PUEBLOS UNIDOS, Bolivia – Land reform has long been the battle cry of Latin American leftists, not least in Bolivia, where President Evo Morales wants to convert nearly a fifth of the country into communal farms. His revolution has begun here, on a remote riverbank, with a few dozen thatched huts, two Chinese tractors and plenty of hope.
The hamlet of Pueblos Unidos, or “People United,” is the first community founded on land redistributed by Morales, and represents a crucial first step in the populist leader’s vision of lifting his fellow Bolivians out of South America’s severest poverty.
But the village and its mosquito-choked fields also reveals the immense challenges facing the farmers, from competing with the giant soybean plantations next door to coming up with gasoline for the tractors.
Still, the community founded in September is a dream come true for several hundred formerly landless peasants – a 40,000-acre spread, part of which lies on land expropriated from a soybean farmer.
“We’re no longer talking about whether we can stay here or not, whether the legal papers might come through, whether it’s time to move again,” said Luis Velasquez, a leader in Bolivia’s Landless Movement and Pueblo Unidos’ unofficial mayor. “We’re talking about something real.”
Elected a year ago as Bolivia’s first Indian president, Morales has pledged to redistribute a staggering 77,000 square miles – an area the size of Nebraska – among Bolivia’s long-oppressed Indian majority over the next five years.
To meet that goal, Morales plans to hand out titles to government land and expropriate private acreage deemed unproductive or fraudulently obtained.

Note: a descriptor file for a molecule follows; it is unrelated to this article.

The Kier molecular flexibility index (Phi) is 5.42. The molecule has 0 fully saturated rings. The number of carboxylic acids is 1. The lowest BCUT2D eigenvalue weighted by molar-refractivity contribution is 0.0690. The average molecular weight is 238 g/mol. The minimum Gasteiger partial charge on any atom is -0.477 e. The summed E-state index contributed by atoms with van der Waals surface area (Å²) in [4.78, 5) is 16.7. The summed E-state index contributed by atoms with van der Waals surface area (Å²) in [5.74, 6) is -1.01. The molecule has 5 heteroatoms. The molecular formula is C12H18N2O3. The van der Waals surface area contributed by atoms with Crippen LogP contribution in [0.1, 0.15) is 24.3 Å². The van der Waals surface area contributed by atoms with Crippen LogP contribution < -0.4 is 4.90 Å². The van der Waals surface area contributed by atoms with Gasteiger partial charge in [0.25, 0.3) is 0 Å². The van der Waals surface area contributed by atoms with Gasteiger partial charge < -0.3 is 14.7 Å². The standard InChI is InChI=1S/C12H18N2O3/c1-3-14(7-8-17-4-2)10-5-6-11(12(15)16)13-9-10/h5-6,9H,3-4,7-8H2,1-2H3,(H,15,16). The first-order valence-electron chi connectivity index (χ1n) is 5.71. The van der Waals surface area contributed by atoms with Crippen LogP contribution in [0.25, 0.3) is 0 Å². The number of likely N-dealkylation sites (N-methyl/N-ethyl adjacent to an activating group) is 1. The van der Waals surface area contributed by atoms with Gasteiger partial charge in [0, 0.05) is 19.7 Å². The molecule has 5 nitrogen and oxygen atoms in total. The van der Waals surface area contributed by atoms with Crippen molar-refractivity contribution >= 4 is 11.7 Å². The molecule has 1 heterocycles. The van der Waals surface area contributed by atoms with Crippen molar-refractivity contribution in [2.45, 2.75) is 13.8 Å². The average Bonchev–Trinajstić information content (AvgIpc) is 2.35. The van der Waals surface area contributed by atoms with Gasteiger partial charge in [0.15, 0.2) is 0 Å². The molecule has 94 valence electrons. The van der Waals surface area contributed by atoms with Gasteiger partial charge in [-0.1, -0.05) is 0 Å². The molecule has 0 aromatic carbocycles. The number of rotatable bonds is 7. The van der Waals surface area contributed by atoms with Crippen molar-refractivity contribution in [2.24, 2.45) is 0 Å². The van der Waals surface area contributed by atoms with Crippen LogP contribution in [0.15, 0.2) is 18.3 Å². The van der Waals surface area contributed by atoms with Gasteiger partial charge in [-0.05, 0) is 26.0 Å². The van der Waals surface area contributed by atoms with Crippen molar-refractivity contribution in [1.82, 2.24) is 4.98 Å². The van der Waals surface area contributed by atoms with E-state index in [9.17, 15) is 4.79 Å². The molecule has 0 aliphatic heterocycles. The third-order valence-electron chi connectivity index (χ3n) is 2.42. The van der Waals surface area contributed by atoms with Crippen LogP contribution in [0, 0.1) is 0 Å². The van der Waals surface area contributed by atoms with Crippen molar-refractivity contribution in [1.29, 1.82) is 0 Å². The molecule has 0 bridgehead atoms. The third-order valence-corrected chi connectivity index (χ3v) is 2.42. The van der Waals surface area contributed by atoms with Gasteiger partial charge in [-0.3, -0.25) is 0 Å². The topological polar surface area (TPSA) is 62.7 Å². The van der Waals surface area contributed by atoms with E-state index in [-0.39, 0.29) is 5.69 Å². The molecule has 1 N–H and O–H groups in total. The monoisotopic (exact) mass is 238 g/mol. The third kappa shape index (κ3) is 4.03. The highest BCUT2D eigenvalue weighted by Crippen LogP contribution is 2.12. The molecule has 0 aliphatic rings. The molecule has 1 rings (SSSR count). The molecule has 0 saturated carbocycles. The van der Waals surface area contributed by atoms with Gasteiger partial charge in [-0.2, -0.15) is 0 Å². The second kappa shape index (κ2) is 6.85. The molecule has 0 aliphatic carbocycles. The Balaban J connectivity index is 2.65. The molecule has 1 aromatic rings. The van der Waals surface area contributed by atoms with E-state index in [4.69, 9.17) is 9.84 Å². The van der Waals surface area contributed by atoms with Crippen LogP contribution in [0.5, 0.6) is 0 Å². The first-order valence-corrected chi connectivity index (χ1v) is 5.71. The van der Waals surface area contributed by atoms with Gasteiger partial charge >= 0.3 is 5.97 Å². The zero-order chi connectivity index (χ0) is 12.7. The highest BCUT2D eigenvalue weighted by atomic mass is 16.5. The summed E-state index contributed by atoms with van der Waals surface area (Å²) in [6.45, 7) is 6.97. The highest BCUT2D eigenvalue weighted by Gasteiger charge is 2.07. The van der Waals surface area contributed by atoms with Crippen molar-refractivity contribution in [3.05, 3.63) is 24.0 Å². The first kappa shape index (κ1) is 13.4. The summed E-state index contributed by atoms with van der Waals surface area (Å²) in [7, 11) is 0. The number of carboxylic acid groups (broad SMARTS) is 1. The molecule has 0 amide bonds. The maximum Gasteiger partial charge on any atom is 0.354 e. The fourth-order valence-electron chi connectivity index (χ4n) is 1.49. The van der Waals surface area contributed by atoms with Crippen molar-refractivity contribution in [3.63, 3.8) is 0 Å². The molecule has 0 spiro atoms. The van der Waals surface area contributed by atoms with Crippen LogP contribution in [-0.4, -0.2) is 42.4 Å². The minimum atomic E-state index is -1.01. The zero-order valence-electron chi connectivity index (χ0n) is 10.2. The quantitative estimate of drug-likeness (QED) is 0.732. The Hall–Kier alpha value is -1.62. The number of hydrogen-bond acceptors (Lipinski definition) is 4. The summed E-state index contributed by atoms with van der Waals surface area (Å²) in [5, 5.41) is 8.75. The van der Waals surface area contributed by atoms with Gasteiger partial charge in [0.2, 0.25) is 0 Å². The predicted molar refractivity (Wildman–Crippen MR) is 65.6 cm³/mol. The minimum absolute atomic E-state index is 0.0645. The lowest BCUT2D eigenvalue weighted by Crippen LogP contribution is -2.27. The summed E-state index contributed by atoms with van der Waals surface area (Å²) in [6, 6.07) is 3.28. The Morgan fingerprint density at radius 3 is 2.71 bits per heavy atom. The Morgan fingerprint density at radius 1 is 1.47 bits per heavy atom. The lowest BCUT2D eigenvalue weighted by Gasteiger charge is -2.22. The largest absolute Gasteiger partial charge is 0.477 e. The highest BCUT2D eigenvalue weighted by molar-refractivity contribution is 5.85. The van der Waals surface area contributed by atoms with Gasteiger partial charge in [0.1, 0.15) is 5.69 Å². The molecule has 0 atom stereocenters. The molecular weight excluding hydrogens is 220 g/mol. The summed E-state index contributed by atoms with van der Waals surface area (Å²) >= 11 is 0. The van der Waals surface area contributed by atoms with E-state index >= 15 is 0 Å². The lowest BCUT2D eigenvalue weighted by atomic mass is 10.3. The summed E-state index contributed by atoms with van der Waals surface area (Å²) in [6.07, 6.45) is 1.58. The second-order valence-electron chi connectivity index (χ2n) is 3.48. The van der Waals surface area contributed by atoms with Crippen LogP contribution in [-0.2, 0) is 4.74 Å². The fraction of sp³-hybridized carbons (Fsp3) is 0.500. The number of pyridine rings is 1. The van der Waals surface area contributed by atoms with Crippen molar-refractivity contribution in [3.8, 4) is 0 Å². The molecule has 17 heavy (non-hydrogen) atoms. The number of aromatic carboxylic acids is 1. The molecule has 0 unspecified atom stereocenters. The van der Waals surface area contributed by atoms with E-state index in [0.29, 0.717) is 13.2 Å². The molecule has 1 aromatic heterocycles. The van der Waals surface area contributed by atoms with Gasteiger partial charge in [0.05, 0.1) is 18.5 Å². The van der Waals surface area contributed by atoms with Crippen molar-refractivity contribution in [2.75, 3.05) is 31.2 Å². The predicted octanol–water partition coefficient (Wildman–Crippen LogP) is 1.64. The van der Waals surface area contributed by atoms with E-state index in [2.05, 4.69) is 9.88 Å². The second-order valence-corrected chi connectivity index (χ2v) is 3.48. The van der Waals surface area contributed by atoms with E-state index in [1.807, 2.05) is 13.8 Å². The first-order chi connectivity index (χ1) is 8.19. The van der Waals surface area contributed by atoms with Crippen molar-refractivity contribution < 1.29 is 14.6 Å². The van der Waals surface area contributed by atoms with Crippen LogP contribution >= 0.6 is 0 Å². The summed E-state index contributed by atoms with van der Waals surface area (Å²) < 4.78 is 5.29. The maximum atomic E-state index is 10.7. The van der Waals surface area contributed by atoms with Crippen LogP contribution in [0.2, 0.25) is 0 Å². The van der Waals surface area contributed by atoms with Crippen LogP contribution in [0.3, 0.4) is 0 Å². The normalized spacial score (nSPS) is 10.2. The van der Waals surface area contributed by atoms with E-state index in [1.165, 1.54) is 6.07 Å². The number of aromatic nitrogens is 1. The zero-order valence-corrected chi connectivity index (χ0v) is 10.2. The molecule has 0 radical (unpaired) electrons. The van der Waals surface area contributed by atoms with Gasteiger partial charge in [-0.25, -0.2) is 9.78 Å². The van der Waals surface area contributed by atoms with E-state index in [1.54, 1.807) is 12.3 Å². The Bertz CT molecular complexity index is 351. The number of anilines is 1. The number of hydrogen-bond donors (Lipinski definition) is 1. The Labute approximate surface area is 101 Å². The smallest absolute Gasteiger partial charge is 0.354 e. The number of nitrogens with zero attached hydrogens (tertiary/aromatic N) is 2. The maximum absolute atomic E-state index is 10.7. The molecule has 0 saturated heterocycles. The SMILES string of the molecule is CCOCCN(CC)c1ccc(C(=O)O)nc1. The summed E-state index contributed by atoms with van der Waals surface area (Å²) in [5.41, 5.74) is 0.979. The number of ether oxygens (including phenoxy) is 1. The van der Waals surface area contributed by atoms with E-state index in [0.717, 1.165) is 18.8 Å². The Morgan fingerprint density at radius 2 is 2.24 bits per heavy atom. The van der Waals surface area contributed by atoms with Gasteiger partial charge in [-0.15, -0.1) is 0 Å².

But land titles are in a muddle dating back centuries, despite 10 years of efforts by previous governments to sort them out. Morales’ government must untangle them while building a government agency to monitor land use across a sparsely populated nation twice the size of France.
Ultimately, success will turn on how well his government can support the farmers settling the redistributed land.
Morales came to Pueblos Unidos in October to donate the tractors, a gas-powered generator and pump for the well. But in December, the tractors and the generator had no fuel, and sat idle in a clearing of dried mud at the village center.
“We have to make this a national effort,” said Miguel Urioste, director of Fundacion Tierra, a La Paz-based nonprofit group monitoring agrarian reform in Bolivia. “We have to work together to provide technical support, training, schools, safe drinking water. Just handing out tractors won’t get it done.”
Without such help, Bolivia risks repeating the history of its original land reform, sparked by a 1952 revolution in which poor Aymara and Quechua Indians in the Andean highlands seized the haciendas on which they worked from their European-descended owners.
A law divvied up the haciendas into small farms the following year. But over the next decades a lack of government support doomed many of them.
The 1952 revolution hardly touched eastern Bolivia, where Santa Cruz was then a small, remote city without a highway connecting it to the capital of La Paz, 340 miles to the west.
In the years since, waves of immigrants chased booms in sugar cane, cotton and soy, scraping the countryside around Santa Cruz clear of jungle and setting up the large farms now central to Bolivia’s economy.
Santa Cruz’s frontier capitalists are deeply suspicious of Morales’ new brand of Andean socialism, and a widely circulated government list naming some of Bolivia’s largest landowners – many with strong ties to the conservative opposition – has only stoked their fears.
For now, no one can be sure whose land – and how much land – Morales’ reforms will affect.
“The people here say, who is our god? Our god is Evo, because the other one has never given us anything. It’s Evo you have to ask for things, they say. Send your prayers to him,” said villager Fernando Mendoza, 53.
“There are so many people with nowhere to go, with nowhere to work. And Evo, he remembers that.”
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